, Volume 8, Issue 2, pp 153–162 | Cite as

Human Health, Well-Being, and Global Ecological Scenarios

  • Colin D. ButlerEmail author
  • Carlos F. Corvalan
  • Hillel S. Koren


This article categorizes four kinds of adverse effects to human health caused by ecosystem change: direct, mediated, modulated, and systems failure. The effects are categorized on their scale, complexity, and lag-time. Some but not all of these can be classified as resulting from reduced ecosystem services. The articles also explores the impacts that different socioeconomic–ecologic scenarios are likely to have on human health and how changes to human health may, in turn, influence the unfolding of four different plausible future scenarios. We provide examples to show that our categorization is a useful taxonomy for understanding the complex relationships between ecosystems and human well-being and for predicting how future ecosystem changes may affect human health.


Ecosystem Service State Failure Ecosystem Change Provision Ecosystem Service Sacred Grove 
These keywords were added by machine and not by the authors. This process is experimental and the keywords may be updated as the learning algorithm improves.



We thank the Millennium Ecosystem Assessment for providing many opportunities to discuss the main ideas expressed in this article with colleagues. We also thank Professor D. Crawford–Brown and two anonymous reviewers for their comments and suggestions.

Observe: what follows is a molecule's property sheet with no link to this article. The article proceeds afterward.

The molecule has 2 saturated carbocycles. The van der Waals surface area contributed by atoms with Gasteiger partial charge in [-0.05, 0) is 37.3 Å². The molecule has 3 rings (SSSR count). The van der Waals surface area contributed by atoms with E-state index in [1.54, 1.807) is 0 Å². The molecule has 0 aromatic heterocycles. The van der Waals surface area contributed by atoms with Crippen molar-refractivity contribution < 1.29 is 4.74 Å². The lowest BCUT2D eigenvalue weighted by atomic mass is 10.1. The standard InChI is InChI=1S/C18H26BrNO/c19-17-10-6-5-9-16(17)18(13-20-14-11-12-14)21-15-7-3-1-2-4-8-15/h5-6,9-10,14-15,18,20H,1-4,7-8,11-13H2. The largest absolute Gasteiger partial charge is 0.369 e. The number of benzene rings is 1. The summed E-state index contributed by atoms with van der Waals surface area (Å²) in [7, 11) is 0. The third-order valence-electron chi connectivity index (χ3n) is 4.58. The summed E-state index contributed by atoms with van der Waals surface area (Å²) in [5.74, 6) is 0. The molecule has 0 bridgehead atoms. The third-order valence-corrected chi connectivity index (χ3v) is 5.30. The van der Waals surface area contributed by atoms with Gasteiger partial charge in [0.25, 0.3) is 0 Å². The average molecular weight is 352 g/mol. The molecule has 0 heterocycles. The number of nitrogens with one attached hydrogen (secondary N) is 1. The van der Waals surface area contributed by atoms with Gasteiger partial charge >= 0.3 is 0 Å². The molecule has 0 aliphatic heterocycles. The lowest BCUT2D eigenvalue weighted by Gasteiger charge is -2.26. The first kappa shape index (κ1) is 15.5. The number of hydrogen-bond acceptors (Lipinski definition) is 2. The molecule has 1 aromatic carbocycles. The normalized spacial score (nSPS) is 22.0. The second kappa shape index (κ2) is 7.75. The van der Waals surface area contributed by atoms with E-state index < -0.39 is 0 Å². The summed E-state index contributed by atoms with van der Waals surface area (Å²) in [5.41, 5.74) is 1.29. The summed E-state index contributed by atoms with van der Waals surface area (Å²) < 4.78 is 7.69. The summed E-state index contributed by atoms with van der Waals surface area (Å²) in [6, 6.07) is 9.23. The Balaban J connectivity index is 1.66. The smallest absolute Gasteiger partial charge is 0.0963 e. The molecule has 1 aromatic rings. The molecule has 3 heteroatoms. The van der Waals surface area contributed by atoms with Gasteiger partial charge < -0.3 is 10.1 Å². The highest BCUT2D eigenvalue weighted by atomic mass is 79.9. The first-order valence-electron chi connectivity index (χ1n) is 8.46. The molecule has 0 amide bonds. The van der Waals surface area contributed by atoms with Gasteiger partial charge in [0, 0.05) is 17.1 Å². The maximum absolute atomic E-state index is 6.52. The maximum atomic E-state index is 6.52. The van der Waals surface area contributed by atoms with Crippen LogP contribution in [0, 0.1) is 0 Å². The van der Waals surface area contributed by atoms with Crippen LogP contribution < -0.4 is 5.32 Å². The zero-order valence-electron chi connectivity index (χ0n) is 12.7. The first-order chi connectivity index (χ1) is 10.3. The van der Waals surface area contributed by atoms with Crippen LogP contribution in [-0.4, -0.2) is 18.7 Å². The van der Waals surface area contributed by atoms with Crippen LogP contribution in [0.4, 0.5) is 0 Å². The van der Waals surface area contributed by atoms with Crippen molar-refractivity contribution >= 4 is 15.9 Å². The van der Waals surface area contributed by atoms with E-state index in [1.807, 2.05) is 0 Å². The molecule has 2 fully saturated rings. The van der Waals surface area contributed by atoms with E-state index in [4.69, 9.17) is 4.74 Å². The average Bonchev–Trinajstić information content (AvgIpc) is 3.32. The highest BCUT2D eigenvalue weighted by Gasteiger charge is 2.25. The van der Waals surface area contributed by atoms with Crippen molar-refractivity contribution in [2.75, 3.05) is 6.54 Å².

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Copyright information

© Springer Science+Business Media, Inc. 2005

Authors and Affiliations

  • Colin D. Butler
    • 1
    Email author
  • Carlos F. Corvalan
    • 2
  • Hillel S. Koren
    • 3
  1. 1.National Centre for Epidemiology and Population HealthAustralian National UniversityCanberraAustralia
  2. 2.World Health OrganisationGenevaSwitzerland
  3. 3.Carolina Environmental ProgramUniversity of North Carolinaat Chapel HillChapel HillUSA

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